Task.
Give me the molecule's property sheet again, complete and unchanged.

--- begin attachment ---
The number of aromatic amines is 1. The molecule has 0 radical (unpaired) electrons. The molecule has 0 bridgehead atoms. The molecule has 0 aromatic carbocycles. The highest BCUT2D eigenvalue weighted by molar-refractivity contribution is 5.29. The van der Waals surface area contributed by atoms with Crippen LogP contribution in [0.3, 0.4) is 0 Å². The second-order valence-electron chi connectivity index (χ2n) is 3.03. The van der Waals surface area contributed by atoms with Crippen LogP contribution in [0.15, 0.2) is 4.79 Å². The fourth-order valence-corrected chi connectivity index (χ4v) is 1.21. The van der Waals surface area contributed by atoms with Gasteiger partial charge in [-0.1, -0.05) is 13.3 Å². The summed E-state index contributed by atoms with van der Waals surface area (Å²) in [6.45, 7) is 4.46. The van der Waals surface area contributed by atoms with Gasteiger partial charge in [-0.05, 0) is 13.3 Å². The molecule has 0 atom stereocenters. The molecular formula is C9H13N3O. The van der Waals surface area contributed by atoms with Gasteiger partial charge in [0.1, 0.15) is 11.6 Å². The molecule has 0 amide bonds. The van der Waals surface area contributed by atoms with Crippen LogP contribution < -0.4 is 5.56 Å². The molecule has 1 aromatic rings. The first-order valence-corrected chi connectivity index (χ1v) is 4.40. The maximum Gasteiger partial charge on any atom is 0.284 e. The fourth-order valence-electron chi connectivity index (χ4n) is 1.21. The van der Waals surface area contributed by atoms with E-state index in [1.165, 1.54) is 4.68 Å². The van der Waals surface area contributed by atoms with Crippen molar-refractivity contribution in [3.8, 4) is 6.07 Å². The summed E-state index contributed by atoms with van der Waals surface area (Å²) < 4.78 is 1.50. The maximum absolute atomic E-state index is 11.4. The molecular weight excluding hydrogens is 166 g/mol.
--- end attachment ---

The number of aromatic amines is 1. The molecule has 0 radical (unpaired) electrons. The molecule has 0 bridgehead atoms. The molecule has 0 aromatic carbocycles. The highest BCUT2D eigenvalue weighted by molar-refractivity contribution is 5.29. The van der Waals surface area contributed by atoms with Crippen LogP contribution in [0.3, 0.4) is 0 Å². The second-order valence-electron chi connectivity index (χ2n) is 3.03. The van der Waals surface area contributed by atoms with Crippen LogP contribution in [0.15, 0.2) is 4.79 Å². The fourth-order valence-corrected chi connectivity index (χ4v) is 1.21. The van der Waals surface area contributed by atoms with Gasteiger partial charge in [-0.1, -0.05) is 13.3 Å². The summed E-state index contributed by atoms with van der Waals surface area (Å²) in [6.45, 7) is 4.46. The van der Waals surface area contributed by atoms with Gasteiger partial charge in [-0.05, 0) is 13.3 Å². The molecule has 0 atom stereocenters. The molecular formula is C9H13N3O. The van der Waals surface area contributed by atoms with Gasteiger partial charge in [0.1, 0.15) is 11.6 Å². The molecule has 0 amide bonds. The van der Waals surface area contributed by atoms with Crippen LogP contribution < -0.4 is 5.56 Å². The molecule has 1 aromatic rings. The first-order valence-corrected chi connectivity index (χ1v) is 4.40. The maximum Gasteiger partial charge on any atom is 0.284 e. The fourth-order valence-electron chi connectivity index (χ4n) is 1.21. The van der Waals surface area contributed by atoms with E-state index in [1.165, 1.54) is 4.68 Å². The van der Waals surface area contributed by atoms with Crippen molar-refractivity contribution in [3.8, 4) is 6.07 Å². The summed E-state index contributed by atoms with van der Waals surface area (Å²) < 4.78 is 1.50. The maximum absolute atomic E-state index is 11.4. The molecular weight excluding hydrogens is 166 g/mol.